Sorry, Martin Shkreli: FDA approves first generic version of Daraprim

The drug, used to treat toxoplasmosis infection, became the subject of notoriety in 2015 when manufacturer Turing Pharmaceuticals, then led by Shkreli, raised the price from $13.50 to $750 per pill, making it a poster child for the issue of high drug prices.

The Food and Drug Administration slaughtered Martin Shkreli’s former cash cow Friday as it approved the first generic version of a drug used to treat toxoplasmosis that a company he previously ran had marketed.

The FDA announced Friday that it had approved the first generic version of Vyera Pharmaceuticals’ – formerly Turing Pharmaceuticals – Daraprim (pyrimethamine) for the treatment of toxoplasmosis, when used with sulfanomide. The manufacturer is Valley Cottage, New York-based Cerovene.

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A Deep-dive Into Specialty Pharma

A specialty drug is a class of prescription medications used to treat complex, chronic or rare medical conditions. Although this classification was originally intended to define the treatment of rare, also termed “orphan” diseases, affecting fewer than 200,000 people in the US, more recently, specialty drugs have emerged as the cornerstone of treatment for chronic and complex diseases such as cancer, autoimmune conditions, diabetes, hepatitis C, and HIV/AIDS.

The drug gained notoriety in 2015 when Turing, under Shkreli’s leadership, increased the list price from $13.50 to $750 per pill, making it a poster child for the problem of high drug prices. The price of the generic version was not disclosed, making it unclear how much cheaper it will be. Cerovene could not be immediately reached for comment.

Despite having been on the market for decades, the drug had no generic competition. Last month, the Federal Trade Commission filed charges against Turing’s successor company, Vyera, claiming that it had used deals with distributors to thwart generic competition, keeping samples out of the hands of generic drugmakers so they could create their own versions. Vyera has said the charges are without merit.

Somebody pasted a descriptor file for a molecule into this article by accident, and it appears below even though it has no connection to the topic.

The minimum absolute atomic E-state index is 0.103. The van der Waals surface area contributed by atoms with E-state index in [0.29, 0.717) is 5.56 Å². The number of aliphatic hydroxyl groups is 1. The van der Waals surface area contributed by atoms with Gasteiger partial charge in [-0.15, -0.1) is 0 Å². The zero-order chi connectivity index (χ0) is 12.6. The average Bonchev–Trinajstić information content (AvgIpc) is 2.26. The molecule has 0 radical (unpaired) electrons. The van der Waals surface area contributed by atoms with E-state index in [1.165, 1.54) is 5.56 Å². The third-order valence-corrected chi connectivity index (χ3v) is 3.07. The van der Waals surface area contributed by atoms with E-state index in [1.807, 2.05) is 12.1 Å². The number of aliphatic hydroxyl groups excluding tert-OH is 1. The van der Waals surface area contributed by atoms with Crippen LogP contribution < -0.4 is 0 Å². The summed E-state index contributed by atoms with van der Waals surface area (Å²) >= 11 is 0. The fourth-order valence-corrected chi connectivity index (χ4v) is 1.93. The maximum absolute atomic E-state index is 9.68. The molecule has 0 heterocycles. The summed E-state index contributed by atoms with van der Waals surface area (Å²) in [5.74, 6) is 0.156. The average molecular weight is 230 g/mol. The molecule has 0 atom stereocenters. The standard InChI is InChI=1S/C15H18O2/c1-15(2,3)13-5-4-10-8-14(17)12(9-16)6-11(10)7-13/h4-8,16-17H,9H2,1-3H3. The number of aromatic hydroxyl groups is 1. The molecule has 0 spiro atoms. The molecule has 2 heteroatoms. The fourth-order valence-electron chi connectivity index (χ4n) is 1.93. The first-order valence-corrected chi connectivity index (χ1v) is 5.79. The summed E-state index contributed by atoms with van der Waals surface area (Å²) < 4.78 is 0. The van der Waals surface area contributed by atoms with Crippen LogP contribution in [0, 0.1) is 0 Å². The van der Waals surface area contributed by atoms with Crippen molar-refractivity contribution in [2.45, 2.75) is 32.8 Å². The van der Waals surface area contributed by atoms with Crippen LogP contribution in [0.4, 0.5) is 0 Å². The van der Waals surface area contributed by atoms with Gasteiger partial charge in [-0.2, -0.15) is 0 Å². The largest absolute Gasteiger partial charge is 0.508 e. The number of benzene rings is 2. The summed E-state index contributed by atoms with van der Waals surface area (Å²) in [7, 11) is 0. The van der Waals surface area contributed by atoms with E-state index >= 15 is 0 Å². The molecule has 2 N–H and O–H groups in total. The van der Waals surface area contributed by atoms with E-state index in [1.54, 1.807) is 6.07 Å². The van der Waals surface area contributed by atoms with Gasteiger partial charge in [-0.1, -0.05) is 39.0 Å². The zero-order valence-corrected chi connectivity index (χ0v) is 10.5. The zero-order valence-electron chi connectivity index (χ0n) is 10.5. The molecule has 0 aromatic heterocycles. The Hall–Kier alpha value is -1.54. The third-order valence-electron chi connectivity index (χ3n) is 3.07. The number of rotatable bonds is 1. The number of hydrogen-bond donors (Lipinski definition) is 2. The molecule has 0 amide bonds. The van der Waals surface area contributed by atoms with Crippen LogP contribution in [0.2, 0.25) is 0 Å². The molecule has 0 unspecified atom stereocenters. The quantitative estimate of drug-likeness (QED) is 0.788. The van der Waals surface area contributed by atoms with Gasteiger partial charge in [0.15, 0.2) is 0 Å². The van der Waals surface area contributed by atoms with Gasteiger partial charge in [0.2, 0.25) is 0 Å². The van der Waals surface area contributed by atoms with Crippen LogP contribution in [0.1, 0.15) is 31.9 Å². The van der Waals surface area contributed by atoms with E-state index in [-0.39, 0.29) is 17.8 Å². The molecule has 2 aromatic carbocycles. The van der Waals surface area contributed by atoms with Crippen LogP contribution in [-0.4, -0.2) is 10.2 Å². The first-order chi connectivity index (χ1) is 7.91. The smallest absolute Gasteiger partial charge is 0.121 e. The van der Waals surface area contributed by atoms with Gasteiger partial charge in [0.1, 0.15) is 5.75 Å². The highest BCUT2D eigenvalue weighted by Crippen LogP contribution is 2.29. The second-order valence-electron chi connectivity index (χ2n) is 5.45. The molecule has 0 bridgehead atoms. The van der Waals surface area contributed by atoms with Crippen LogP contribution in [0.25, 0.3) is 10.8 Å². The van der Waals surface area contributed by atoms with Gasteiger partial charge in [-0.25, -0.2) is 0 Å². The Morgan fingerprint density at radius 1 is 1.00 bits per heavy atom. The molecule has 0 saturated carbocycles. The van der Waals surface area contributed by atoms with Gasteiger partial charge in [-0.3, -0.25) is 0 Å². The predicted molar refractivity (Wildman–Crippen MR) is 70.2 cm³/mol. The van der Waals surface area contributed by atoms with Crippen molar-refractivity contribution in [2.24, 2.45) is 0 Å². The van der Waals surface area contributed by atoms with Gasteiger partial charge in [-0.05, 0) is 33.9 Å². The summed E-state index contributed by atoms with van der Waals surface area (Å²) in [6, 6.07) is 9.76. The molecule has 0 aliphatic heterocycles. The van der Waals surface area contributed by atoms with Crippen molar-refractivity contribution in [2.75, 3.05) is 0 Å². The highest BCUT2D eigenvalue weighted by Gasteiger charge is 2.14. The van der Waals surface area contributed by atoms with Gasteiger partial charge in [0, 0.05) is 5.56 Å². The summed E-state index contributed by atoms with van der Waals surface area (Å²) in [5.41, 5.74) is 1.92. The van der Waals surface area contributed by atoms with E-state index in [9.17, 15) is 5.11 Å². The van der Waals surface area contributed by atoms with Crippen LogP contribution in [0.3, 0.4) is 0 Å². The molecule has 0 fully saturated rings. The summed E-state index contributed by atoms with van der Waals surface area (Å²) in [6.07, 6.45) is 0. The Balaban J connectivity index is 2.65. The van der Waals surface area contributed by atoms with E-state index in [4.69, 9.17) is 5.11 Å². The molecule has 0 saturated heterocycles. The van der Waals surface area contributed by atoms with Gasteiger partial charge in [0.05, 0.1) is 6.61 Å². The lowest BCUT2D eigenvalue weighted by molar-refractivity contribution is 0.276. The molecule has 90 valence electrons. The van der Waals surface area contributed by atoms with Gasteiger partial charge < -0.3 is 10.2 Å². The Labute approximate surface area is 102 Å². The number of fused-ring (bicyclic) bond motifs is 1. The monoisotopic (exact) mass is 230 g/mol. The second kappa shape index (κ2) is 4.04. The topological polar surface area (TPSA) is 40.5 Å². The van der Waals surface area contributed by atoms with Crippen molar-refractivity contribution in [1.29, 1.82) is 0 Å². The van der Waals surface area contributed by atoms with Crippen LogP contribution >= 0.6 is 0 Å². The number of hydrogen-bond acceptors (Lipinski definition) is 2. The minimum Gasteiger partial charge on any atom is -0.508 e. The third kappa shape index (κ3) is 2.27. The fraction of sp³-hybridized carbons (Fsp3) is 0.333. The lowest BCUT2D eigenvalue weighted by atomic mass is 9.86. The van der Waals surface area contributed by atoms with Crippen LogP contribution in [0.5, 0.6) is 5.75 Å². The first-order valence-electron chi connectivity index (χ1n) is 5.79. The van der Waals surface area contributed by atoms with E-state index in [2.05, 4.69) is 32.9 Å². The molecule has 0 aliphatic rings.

“Through the FDA’s Drug Competition Action Plan, we’ve worked to remove barriers in generic drug development by not only taking actions that improve the efficiency of the development, review and approval of generic drugs, but also by closing loopholes that allow brand-name drug companies to ‘game’ the rules in ways that delay generic competition that Congress intended,” FDA Commissioner Stephen Hahn said in a statement, calling the approval important for patients susceptible to toxoplasmosis infection, such as pregnant women and people with HIV/AIDS. “Empowering patients and promoting choice and competition are top priorities for the FDA.”

Shkreli is currently serving a seven-year sentence in federal prison after being convicted of fraud and conspiracy in August 2017 after bilking investors out of $10 million in connection with another former company of his, Retrophin. But that didn’t stop him from trying to continue conducting business from behind bars. In March of last year, The Wall Street Journal reported that he had been using a contraband cell phone to run a new drug company, Phoenixus, out of prison, in violation of prison regulations. Forbes subsequently reported that Shkreli had been placed in solitary confinement following the news report.

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Photo: Timothy A. Clary, AFP, via Getty Images